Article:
If capitalism sees its own shadow, does it mean we're in for another generation of economic winter?
Is Bill Murray's predicament in the movie -- to repeat the same mistakes in an endless cycle of futility -- something like the lack of will and imagination in Martin Kettle's article in the Guardian, in which he says:
"While it is reasonably straightforward to describe what has gone wrong in global markets and boardrooms, and in the eurozone and the failed UK banks in particular, it remains extraordinarily hard to conceptualise a plausible alternative. The failure of socialism has a lot to do with this. But it is also extremely striking that almost no one anywhere in the western world has argued that China, the most obvious available example, offers a preferable alternative to the western model."
Kettle's statements are symptomatic of the cognitive dissonance that has infected popular discourse. Leaving aside the sweeping remark about the "failure of socialism", let us instead focus on the notion that Chinese capitalism offers a preferable alternative to our current system. Rather than calling for the end of the winter of economic crisis (and thus the coming of a new, as yet unimagined season), Kettle instead thinks we should move towards authoritarian capitalism, modeled on China. That seems like wishing for more of the same (more winter). And while it is, admittedly, difficult to fully conceptualize an alternative, there are lots of ideas out there that people have been talking about for a long time, and we might as well dare to try something else instead of rolling over every morning and smashing the metaphorical alarm clock.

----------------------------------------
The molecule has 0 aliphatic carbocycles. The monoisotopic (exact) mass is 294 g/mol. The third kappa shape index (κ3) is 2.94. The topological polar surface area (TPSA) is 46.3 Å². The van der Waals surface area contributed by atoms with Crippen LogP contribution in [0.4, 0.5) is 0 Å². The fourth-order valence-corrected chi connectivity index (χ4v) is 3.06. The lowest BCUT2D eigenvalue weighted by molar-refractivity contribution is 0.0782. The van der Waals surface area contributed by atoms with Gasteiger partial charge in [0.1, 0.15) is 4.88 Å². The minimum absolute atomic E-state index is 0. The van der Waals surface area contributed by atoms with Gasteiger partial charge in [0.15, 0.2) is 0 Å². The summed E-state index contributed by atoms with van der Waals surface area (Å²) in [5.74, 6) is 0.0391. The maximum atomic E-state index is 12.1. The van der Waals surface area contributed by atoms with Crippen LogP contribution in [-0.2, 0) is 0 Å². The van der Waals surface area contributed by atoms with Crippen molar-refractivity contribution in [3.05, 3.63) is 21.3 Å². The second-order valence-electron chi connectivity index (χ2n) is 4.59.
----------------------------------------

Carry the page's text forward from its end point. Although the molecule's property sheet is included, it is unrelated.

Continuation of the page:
The video below is an interview given by the philosopher Slavoj Zizek, in which he discusses, among other things, authoritarian capitalism and why it's not the path to take. Perhaps if Brian Kettle had seen this he might have better understood why no one else thinks it's worth pursuing.